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Tensions Increase Between U.S. & Iran - 2003-05-28


The United States has been pressuring Iran to do more to crack down on al-Qaida terrorists. U.S. intelligence officials believe some of these terrorists are hiding in Iran. Iran has strongly denied the U.S. accusations. In fact, Iran’s President Mohammad Khatami on Wednesday called on Muslim nations to reject terrorism.

The debate comes as tension between Washington and Tehran seems to be growing increasingly strong. VOA-TV’s Chris Simkins looks at the bilateral relationship.

The Bush administration says Iran is not doing enough to crack down on members of the al-Qaida terrorist group. The White House accuses Tehran of sheltering senior al-Qaida operatives.

U.S. officials say intelligence intercepts show that senior al-Qaida members hiding in Iran were involved in planning the recent suicide bombings in Riyadh, Saudi Arabia earlier this month. They say this man, Saif Adel, al-Qaida’s new security chief, orchestrated the bombing from inside Iran.

But Iranian officials say they recently arrested some al-Qaida members operating in the country. Javid Zarif, the Iranian ambassador to the United Nations, says his government is fighting against not harboring terrorists.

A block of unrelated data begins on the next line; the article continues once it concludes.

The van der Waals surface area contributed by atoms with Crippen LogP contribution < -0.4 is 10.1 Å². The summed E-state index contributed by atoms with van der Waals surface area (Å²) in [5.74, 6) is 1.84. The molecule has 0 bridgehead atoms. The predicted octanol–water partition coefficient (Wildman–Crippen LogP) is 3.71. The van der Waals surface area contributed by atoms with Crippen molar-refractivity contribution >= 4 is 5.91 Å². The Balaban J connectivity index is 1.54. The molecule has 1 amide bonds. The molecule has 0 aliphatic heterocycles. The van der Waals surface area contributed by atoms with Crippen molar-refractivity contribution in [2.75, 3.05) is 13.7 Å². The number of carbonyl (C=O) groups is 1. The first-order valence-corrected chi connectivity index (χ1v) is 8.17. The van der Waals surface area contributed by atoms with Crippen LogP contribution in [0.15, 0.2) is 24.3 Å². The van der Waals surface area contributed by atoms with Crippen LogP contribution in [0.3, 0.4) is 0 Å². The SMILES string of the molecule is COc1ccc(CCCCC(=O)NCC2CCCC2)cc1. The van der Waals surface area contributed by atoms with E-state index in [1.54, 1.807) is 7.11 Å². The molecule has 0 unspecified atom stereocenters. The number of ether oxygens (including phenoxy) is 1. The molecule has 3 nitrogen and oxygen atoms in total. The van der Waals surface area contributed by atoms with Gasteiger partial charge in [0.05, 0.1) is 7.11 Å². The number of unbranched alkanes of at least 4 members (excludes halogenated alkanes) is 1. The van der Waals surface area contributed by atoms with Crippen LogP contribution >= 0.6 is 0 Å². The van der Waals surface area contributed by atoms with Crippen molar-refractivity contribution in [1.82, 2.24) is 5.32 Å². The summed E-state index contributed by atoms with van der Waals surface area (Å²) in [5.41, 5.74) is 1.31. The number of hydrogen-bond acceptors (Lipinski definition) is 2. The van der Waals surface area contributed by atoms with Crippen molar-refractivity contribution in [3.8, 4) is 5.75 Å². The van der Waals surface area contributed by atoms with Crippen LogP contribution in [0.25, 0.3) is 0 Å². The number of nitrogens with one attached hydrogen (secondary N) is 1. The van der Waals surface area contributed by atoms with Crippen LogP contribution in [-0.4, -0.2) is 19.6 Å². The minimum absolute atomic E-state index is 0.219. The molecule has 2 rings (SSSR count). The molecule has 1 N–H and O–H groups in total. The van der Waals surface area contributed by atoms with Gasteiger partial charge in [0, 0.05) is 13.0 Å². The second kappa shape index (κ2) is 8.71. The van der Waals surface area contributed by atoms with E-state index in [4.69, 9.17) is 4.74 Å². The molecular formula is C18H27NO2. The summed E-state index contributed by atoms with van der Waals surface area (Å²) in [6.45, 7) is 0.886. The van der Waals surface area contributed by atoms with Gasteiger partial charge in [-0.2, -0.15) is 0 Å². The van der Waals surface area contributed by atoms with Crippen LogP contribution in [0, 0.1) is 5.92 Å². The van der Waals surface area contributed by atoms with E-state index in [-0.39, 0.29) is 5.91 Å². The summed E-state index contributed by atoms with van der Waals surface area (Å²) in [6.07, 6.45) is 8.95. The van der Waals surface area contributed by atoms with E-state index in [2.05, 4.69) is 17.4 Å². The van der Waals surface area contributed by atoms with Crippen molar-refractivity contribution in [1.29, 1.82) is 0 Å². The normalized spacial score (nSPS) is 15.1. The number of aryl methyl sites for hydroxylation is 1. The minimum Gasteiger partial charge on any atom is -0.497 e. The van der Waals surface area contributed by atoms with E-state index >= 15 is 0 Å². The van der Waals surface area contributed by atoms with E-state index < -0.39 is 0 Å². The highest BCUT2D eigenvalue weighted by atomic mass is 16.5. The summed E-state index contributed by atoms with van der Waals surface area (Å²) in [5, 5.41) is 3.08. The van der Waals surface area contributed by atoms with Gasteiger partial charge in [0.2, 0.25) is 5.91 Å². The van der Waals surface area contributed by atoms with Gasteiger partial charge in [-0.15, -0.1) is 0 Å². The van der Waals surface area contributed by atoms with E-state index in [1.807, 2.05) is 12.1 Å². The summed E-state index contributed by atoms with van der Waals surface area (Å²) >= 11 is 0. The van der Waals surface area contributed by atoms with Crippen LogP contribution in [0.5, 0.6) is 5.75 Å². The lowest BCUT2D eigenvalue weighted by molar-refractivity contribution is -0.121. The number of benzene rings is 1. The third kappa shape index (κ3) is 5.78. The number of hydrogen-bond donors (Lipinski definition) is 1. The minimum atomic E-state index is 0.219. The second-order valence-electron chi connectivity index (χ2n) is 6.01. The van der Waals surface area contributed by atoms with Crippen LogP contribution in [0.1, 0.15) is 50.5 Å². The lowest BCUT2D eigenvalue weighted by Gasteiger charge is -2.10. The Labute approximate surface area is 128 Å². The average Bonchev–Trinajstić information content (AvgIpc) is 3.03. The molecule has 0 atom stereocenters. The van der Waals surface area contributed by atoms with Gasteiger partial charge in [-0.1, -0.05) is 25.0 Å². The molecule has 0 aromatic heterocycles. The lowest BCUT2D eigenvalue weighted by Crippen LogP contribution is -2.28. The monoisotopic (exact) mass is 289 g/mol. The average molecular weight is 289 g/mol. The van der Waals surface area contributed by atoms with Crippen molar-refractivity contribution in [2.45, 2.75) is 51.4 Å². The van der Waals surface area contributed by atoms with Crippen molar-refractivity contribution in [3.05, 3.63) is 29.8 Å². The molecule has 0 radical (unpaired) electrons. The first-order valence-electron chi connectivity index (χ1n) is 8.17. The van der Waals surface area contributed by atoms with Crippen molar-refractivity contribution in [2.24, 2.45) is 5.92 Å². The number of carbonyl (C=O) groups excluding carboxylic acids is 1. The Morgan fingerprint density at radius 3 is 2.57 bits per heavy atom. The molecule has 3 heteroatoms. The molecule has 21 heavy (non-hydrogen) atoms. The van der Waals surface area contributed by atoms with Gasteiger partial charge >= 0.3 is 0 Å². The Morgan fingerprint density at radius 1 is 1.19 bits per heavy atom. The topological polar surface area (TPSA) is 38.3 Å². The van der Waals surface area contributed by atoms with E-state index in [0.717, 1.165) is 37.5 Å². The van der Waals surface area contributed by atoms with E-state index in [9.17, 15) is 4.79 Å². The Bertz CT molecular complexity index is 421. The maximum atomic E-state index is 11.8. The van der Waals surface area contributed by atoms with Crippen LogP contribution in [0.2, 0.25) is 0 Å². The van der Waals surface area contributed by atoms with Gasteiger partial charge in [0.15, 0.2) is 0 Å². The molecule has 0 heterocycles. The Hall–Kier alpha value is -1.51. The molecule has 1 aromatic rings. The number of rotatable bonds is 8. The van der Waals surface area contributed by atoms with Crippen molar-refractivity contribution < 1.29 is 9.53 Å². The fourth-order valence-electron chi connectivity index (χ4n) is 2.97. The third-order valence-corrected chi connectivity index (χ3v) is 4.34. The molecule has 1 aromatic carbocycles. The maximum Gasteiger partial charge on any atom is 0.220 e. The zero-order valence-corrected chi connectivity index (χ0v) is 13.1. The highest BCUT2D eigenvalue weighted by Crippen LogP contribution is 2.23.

JAVAD ZARIF, IRANIAN AMBASSADOR TO THE UNITED NATIONS
“We have probably captured more al-Qaida people in the past 14 months than any other country.”

This week the Washington Post reported that the White House cut off contacts with Iran and that administration officials were reportedly considering a plan to topple the government through a popular uprising. U.S. Secretary of State Colin Powell denied the report saying the United States will continue to have some contact with the Islamic Republic.

Foreign policy analyst Michael O’Hanlon:

MICHAEL O’HANLON, BROOKINGS INSTITUTION
“There are people who are interested in destabilizing the Iranian government or at least threatening to do so. I am not convinced they have the leverage.”

Washington has also warned Tehran not to interfere in U.S. efforts to set up a new government in neighboring Iraq. U.S. Defense Secretary Donald Rumsfeld:

DONALD RUMSFELD, U.S. DEFENSE SECRETARY
“Indeed, Iran should be on notice that efforts to try to remake Iraq in Iran’s image will be ‘aggressively put down.’”

Meanwhile, U.S. Congressman Porter Goss, Chairman of the House Intelligence Committee, says Iran should do more to answer criticism over its support of terrorist groups.

PORTER GOSS, U.S. HOUSE INTELLIGENCE COMMITTEE
“I would agree that Iran is certainly on that list of places that have some questions to be answered. I think that we should take actions and I’m not suggesting that it be military. Certainly that would be a last resort.”

Bush administration officials are expected to meet Thursday to review U.S. policy with Iran.

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